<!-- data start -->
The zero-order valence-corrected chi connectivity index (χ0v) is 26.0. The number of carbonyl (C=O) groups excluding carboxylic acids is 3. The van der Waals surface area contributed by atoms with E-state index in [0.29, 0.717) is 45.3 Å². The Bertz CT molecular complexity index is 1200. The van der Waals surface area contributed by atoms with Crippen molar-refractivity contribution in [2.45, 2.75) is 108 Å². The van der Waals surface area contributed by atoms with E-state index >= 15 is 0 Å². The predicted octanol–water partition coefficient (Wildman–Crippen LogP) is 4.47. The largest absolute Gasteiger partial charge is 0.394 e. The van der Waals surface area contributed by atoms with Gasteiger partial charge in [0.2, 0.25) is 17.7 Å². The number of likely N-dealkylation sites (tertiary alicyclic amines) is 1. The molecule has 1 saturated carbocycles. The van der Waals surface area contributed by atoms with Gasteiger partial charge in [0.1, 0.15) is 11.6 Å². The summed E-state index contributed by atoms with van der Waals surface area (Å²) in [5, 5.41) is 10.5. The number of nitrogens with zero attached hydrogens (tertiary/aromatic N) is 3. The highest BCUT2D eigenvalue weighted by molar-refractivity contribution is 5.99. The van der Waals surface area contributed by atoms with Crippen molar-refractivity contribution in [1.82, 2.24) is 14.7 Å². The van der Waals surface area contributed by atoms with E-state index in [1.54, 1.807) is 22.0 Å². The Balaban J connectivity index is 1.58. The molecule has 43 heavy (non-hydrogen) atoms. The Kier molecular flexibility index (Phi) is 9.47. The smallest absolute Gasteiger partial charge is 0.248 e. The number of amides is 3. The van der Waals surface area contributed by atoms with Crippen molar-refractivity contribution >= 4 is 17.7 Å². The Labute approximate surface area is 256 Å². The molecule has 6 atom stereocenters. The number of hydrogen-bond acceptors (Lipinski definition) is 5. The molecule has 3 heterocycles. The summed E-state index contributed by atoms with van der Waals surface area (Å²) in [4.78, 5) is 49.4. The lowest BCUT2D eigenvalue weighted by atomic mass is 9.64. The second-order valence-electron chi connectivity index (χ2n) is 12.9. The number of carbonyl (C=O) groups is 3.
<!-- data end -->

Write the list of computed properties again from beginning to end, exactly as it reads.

The zero-order valence-corrected chi connectivity index (χ0v) is 26.0. The number of carbonyl (C=O) groups excluding carboxylic acids is 3. The van der Waals surface area contributed by atoms with E-state index in [0.29, 0.717) is 45.3 Å². The Bertz CT molecular complexity index is 1200. The van der Waals surface area contributed by atoms with Crippen molar-refractivity contribution in [2.45, 2.75) is 108 Å². The van der Waals surface area contributed by atoms with E-state index >= 15 is 0 Å². The predicted octanol–water partition coefficient (Wildman–Crippen LogP) is 4.47. The largest absolute Gasteiger partial charge is 0.394 e. The van der Waals surface area contributed by atoms with Gasteiger partial charge in [0.2, 0.25) is 17.7 Å². The number of likely N-dealkylation sites (tertiary alicyclic amines) is 1. The molecule has 1 saturated carbocycles. The van der Waals surface area contributed by atoms with Gasteiger partial charge in [0.1, 0.15) is 11.6 Å². The summed E-state index contributed by atoms with van der Waals surface area (Å²) in [5, 5.41) is 10.5. The number of nitrogens with zero attached hydrogens (tertiary/aromatic N) is 3. The highest BCUT2D eigenvalue weighted by molar-refractivity contribution is 5.99. The van der Waals surface area contributed by atoms with Crippen molar-refractivity contribution in [1.82, 2.24) is 14.7 Å². The van der Waals surface area contributed by atoms with E-state index in [1.54, 1.807) is 22.0 Å². The Balaban J connectivity index is 1.58. The molecule has 43 heavy (non-hydrogen) atoms. The Kier molecular flexibility index (Phi) is 9.47. The smallest absolute Gasteiger partial charge is 0.248 e. The number of amides is 3. The van der Waals surface area contributed by atoms with Crippen molar-refractivity contribution >= 4 is 17.7 Å². The Labute approximate surface area is 256 Å². The molecule has 6 atom stereocenters. The number of hydrogen-bond acceptors (Lipinski definition) is 5. The molecule has 3 heterocycles. The summed E-state index contributed by atoms with van der Waals surface area (Å²) in [4.78, 5) is 49.4. The lowest BCUT2D eigenvalue weighted by atomic mass is 9.64. The second-order valence-electron chi connectivity index (χ2n) is 12.9. The number of carbonyl (C=O) groups is 3.